Here’s the thing: while the Great Recession delivered a brutal blow to the Memphis economy, our community started losing jobs even ahead of that worldwide crisis.  Between 2001-3, the Memphis economy lost 13,400 jobs and was languishing, and when the Great Recession hit, 53,000 jobs were wiped out in two years.

Only now has the number of jobs finally surpassed the pre-Recession level – 642,900 then and 649,200 today.   In other words, over the past 17 years, our net jobs growth has just barely been positive.

Ramping Up Jobs Creation

John Gnuschke, director of the Bureau of Business and Economic Research at the University of Memphis, described it this way in his November, 2017, commentary, We Are Not Lost – Amazon Gave Us A Map:

“If local jobs had increased by 10,000 per year since 2000, over 170,000 new jobs would have been created in Memphis by the end of 2017.  The Memphis employment base would have grown by 25%, and total jobs would have approached 790,000 instead of the 640,000 that are expected to exist in 2017…Job creation goals get lost in the mire of day-to-day operations, but their importance remains a top priority for local elected officials, economic development organizations, and the community.  The one goal that could change the future of the city is job creation.”

David Ciscel, chair emeritus of the Economics Department at the Fogelman College of Business and Economics at University of Memphis, said that the legendary 1981 Jobs Conference “turned around” the Memphis economy, but we failed to adjust as the job skills for a knowledge economy were different from those required for logistics, transportation, distribution, and tourism.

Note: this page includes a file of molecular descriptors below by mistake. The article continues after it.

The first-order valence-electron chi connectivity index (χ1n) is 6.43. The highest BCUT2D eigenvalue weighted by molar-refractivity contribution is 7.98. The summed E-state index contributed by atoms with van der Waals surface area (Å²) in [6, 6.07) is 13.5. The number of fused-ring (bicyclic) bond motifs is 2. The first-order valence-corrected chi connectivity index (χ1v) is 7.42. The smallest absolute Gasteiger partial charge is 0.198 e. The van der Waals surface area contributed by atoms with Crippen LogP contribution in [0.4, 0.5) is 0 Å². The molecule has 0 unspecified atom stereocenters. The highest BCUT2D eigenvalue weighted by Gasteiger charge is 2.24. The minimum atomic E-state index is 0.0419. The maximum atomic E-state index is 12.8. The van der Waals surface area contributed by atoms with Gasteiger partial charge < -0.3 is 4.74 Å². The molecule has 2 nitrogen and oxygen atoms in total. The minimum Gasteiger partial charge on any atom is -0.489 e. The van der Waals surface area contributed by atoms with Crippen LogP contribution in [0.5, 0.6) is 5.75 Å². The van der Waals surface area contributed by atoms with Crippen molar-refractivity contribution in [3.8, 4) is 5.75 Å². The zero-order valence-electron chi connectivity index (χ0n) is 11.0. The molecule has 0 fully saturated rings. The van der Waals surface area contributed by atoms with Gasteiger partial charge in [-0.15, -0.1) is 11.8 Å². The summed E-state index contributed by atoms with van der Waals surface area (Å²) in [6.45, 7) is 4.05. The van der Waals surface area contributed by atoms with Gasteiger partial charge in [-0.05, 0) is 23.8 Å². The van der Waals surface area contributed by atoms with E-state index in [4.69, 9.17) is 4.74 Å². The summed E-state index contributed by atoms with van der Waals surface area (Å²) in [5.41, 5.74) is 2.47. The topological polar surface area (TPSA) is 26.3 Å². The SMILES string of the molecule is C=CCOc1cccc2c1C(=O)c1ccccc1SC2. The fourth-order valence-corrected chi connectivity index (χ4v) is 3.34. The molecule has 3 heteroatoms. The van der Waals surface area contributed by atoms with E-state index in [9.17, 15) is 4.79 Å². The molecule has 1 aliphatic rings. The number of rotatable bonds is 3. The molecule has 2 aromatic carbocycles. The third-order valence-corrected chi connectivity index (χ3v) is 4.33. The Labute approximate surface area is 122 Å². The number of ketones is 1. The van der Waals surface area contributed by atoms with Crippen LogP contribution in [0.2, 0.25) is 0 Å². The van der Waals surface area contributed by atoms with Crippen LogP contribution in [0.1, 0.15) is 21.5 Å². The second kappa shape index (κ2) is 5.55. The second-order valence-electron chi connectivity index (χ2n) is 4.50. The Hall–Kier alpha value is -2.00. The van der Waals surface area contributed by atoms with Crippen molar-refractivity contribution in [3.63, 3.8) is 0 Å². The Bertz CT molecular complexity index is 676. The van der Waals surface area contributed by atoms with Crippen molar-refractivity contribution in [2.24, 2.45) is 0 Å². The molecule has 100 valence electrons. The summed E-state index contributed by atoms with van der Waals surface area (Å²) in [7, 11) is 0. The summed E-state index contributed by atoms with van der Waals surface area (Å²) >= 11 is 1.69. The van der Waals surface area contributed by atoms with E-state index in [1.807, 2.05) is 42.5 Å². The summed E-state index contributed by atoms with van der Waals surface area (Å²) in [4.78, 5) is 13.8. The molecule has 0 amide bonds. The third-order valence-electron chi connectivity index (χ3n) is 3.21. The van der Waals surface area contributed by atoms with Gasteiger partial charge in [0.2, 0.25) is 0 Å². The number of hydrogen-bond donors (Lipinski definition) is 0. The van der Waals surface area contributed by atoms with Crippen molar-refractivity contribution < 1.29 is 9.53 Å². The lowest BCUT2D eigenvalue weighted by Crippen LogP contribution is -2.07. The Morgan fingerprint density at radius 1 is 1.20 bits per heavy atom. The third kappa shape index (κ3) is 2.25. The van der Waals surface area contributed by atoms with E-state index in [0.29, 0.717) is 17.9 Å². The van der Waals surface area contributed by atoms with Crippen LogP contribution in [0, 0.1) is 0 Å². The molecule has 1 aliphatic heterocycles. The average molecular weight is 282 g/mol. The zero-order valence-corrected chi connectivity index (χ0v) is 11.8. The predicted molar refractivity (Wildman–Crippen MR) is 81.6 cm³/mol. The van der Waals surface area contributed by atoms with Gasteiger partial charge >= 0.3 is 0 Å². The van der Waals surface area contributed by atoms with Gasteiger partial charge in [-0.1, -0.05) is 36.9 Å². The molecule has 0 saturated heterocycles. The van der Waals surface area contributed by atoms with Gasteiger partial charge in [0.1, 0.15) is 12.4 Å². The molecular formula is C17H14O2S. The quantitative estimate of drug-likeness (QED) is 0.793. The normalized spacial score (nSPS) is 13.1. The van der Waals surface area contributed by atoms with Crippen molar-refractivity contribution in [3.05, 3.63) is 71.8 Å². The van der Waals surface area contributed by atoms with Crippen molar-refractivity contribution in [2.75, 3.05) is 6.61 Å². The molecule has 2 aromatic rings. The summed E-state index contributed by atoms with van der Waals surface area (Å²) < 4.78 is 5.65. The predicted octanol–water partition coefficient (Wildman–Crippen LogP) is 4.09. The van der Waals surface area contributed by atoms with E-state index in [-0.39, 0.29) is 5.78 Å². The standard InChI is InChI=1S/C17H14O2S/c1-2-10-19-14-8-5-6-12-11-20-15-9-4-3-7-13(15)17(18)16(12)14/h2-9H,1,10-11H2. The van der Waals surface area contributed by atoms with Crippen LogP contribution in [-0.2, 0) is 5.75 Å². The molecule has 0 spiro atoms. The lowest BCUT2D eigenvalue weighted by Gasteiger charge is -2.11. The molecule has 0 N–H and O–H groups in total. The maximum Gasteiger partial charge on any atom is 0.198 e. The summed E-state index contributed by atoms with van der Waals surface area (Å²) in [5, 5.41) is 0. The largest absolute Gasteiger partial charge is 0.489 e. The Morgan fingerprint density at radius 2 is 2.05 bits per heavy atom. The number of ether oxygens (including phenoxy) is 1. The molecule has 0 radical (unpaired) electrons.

“Amazon (its headquarters competition) was a vision of a different world, but there is an embryonic base for a high-wage economy already sitting here,” he said.  “There’s St. Jude, FedEx Collierville, what’s left of Medtronic, International Paper is largely hidden, and three to four universities working very hard to improve job skills.  All of these can be the basis for the future of a high-wage economy.  We can still work on logistics, but we have to have a high wage jobs vision we are working toward.”

That’s why Councilman Spinosa’s questions are so important and timely.

Accountability: Expectations, Goals, Measurements

It is difficult to hold EDGE, or the Chamber, responsible when local government has not laid out its expectations for economic development.  The emphasis on accountability calls for goals, performance requirements, and reporting requirements.

The public – and elected officials like Mr. Spinosa – are owed a regular economic report card, but first, economic development agencies need to know what is expected of them.  This would inject a much more businesslike approach on these operations and everyone wins.

After all, Councilman Spinosa and other elected officials are graded at the ballot box.  Teachers and professors are graded by intricate state-created measurements.  It is likely that every employee of every company that receives a PILOT from EDGE is graded with a yearly evaluation.  Mayor Jim Strickland has implemented a comprehensive performance measurement system for every city service.

And yet, we don’t evaluate a process in which approximately $80 million a year in city and county taxes are waived.   It is inarguable that our lethargic economy is a drag on our quality of life and our ability to encourage young adults to stay here and attract others.

With the insistence on accountability by Councilman Spinosa, Memphis economic development could make a major leap forward.

Surely, there is no argument that we can’t simply do more of the same and expect different economic development results.